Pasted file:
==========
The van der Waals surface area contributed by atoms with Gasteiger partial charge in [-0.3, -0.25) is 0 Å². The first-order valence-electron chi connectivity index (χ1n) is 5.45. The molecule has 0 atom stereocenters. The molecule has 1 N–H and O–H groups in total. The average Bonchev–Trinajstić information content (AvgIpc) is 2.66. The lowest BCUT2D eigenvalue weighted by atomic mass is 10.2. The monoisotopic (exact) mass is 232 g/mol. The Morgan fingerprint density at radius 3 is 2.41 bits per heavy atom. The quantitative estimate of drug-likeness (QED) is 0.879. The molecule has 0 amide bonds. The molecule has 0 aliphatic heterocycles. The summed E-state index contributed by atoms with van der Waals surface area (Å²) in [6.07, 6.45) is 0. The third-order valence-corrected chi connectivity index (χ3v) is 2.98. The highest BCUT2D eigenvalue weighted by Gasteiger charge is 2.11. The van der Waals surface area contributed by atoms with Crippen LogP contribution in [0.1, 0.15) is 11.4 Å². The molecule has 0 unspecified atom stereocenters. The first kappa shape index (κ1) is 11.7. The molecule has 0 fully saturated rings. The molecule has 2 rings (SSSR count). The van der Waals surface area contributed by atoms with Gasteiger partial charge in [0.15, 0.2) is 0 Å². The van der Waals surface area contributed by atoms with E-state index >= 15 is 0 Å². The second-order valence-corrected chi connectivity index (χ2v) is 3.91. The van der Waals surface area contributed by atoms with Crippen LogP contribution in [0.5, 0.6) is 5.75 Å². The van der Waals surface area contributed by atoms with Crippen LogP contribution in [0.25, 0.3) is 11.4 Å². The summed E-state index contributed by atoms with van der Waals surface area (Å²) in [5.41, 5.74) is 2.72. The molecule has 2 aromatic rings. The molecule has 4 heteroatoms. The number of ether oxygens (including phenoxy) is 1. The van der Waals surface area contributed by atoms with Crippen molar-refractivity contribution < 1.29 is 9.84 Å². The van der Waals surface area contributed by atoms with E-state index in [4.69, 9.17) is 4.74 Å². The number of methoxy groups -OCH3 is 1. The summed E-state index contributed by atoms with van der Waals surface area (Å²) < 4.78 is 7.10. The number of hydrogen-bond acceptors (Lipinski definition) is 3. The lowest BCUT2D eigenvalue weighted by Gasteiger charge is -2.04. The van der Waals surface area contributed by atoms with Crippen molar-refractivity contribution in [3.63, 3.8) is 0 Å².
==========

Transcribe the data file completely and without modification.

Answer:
The van der Waals surface area contributed by atoms with Gasteiger partial charge in [-0.3, -0.25) is 0 Å². The first-order valence-electron chi connectivity index (χ1n) is 5.45. The molecule has 0 atom stereocenters. The molecule has 1 N–H and O–H groups in total. The average Bonchev–Trinajstić information content (AvgIpc) is 2.66. The lowest BCUT2D eigenvalue weighted by atomic mass is 10.2. The monoisotopic (exact) mass is 232 g/mol. The Morgan fingerprint density at radius 3 is 2.41 bits per heavy atom. The quantitative estimate of drug-likeness (QED) is 0.879. The molecule has 0 amide bonds. The molecule has 0 aliphatic heterocycles. The summed E-state index contributed by atoms with van der Waals surface area (Å²) in [6.07, 6.45) is 0. The third-order valence-corrected chi connectivity index (χ3v) is 2.98. The highest BCUT2D eigenvalue weighted by Gasteiger charge is 2.11. The van der Waals surface area contributed by atoms with Crippen LogP contribution in [0.1, 0.15) is 11.4 Å². The molecule has 0 unspecified atom stereocenters. The first kappa shape index (κ1) is 11.7. The molecule has 0 fully saturated rings. The molecule has 2 rings (SSSR count). The van der Waals surface area contributed by atoms with Gasteiger partial charge in [0.15, 0.2) is 0 Å². The van der Waals surface area contributed by atoms with E-state index >= 15 is 0 Å². The second-order valence-corrected chi connectivity index (χ2v) is 3.91. The van der Waals surface area contributed by atoms with Crippen LogP contribution in [0.5, 0.6) is 5.75 Å². The van der Waals surface area contributed by atoms with Crippen LogP contribution in [0.25, 0.3) is 11.4 Å². The summed E-state index contributed by atoms with van der Waals surface area (Å²) in [5.41, 5.74) is 2.72. The molecule has 2 aromatic rings. The molecule has 4 heteroatoms. The number of ether oxygens (including phenoxy) is 1. The van der Waals surface area contributed by atoms with Crippen molar-refractivity contribution < 1.29 is 9.84 Å². The van der Waals surface area contributed by atoms with E-state index in [4.69, 9.17) is 4.74 Å². The number of methoxy groups -OCH3 is 1. The summed E-state index contributed by atoms with van der Waals surface area (Å²) < 4.78 is 7.10. The number of hydrogen-bond acceptors (Lipinski definition) is 3. The lowest BCUT2D eigenvalue weighted by Gasteiger charge is -2.04. The van der Waals surface area contributed by atoms with Crippen molar-refractivity contribution in [3.63, 3.8) is 0 Å².